Fertilization, Viability, and Hatching Rates
In the whole spawning season these three traits did not report statistical differences between genetic groups, while statistical differences were estimated within genetic groups between tanks (Table 1).
Within fortnights, statistical differences were detected between genetic groups in fortnight two for fertilization rate, in fortnights three, five, six, eight, and nine for viability rate, and in fortnights one, three, and nine for hatching rate (Table 2 and Figures 4B–D). The fertilization rate of gD was lower than for gN across the fortnights. The viability rate of gD was higher than gN across fortnights at the beginning of the spawning season (fortnights one, two, and three) and lower than gN in the rest of the fortnights. The trend for hatching rate between gD and gN groups did not follow any regular pattern (Table 2).
Between fortnights, within genetic groups, fertilization rate for both groups showed a mild increase toward the end of the spawning season. In the case of gN group, this rate decreased in the last two fortnights. For both genetic groups, the viability rate reported increases from the beginning of the spawning season, peaking in fortnight three and then decreasing until the end. The viability rate was more stable for the gN group. The hatching rate did not report any differences (Figures 4B–D).
Larval Survival Rate
For the whole spawning season, the gN group reported a value 7.2% higher than the gD group (Table 1). Within the same genetic group between tanks, only significant differences were found for the gD group.
Within fortnights, at the beginning of the spawning season (fortnights one-three), the gD group showed higher values than the gN group, a trend which was reversed for the rest of the spawning season (Table 2 and Figure 4E). Regarding the evolution of this trait across the fortnights, it was observed that the values of the gN crosses were generally constant throughout the spawning period, while in the gD crosses the values declined slightly at the end of the spawning period (Figure 4E).
Fertilized Eggs, Viable Eggs, Hatched Eggs, and Number of Alive Larvae
In the whole spawning season these traits all differed significantly between genetic groups, the gN group being almost 6 times higher than gD group (Table 1). Within the same genetic group between tanks there were significant differences only in the gN group. Within fortnights the gN group was superior throughout the whole spawning season (Table 2 and Figure 4F). Between fortnights, the gD and gN groups showed the same pattern in the distribution of values across all traits: low values at the beginning, high values in the middle and low values at the end (Table 2).
For the number of alive larvae, the explanation of its variability within fortnights due to genetic and tank factors is shown in Figure 5B. Thus, genetic factors were highest in the middle of the spawning season (from fortnights five to eight), ranging from 63 to 87%. Conversely, the impact of the tank was high after the beginning of the spawning season, low in the middle and at its highest at the end (80–84%). However, environmental factors (not explained) were especially influential at the beginning (56–46% in fortnights one to two, respectively) and at the end (66% in fortnight twelve) of the spawning season.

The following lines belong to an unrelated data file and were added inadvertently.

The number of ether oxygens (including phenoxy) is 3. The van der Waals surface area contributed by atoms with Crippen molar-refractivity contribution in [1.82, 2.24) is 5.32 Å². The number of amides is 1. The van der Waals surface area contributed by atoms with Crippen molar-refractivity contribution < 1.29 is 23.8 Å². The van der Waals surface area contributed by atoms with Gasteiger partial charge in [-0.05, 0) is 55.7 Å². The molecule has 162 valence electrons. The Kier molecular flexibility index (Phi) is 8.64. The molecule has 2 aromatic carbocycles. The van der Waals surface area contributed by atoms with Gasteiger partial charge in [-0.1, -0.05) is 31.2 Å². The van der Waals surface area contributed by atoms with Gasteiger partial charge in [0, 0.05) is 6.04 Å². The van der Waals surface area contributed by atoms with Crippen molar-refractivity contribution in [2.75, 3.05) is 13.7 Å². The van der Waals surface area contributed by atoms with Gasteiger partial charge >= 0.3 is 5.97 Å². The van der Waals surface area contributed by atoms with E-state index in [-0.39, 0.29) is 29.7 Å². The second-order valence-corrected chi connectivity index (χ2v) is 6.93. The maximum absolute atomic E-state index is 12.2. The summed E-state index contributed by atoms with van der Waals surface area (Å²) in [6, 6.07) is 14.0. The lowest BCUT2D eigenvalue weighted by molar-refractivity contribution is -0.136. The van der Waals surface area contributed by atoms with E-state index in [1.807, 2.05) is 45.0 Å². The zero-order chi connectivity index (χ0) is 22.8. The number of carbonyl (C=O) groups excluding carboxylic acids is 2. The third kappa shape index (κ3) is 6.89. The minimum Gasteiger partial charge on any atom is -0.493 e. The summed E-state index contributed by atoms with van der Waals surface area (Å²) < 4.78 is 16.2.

Figure 5C shows the importance of the oocyte yield, fertilization rate, viability rate, hatching rate, and larvae survival rate on the number of alive larvae. It can be seen that oocyte yield and viability rate explain the majority of variance. The influence of oocyte yield was at its maximum between fortnights three and seven (70.8–89.1%). Conversely, viability rate was at its maximum between fortnights nine and eleven (58–89.7%). Taking all traits into account, the best linear model explained between 84.5 and 98.7% of total variation of the number of alive larvae.
Body malformation is one of the most important traits defining the quality of batches. Deformities have a negative effect on the profit of aquaculture companies, especially hatcheries, because on-growing companies do not accept deformed fry (Afonso and Roo, 2007). Most skeletal anomalies in marine aquaculture species occur during their embryonic, larval and metamorphosis stages (Koumoundouros, 2010), and poor spawning quality is often associated with the appearance of such deformities. In gilthead seabream, variation in the inbreeding of breeders produces differences in spawning quality (Astorga, 2005).
In this study the effect of the EBVdef on spawning quality traits (oocyte yield, fertilization rate, viability rate, hatching rate, larval survival rate, fertilized eggs, viable eggs, hatched eggs and number of alive larvae) is reported for first time in gilthead seabream. Breeders started spawning naturally at the beginning of the species’ spawning season in December-January and continued until April-June (Arias, 1980; Fernández-Palacios et al., 1995; Kissil et al., 2001; Ibarra-Zatarain and Duncan, 2015). The number of spawning days from all tanks ranged between 86 and 116 days for the gD group, and 176–177 for the gN group. These results agree with values reported by Jerez et al. (2012) (121–130 days of spawning). The difference in spawning days observed between both genetic groups was robust because it was reproduced in the same way within the genetic groups between tanks, suggesting at least a genetic effect based on the EBVdef.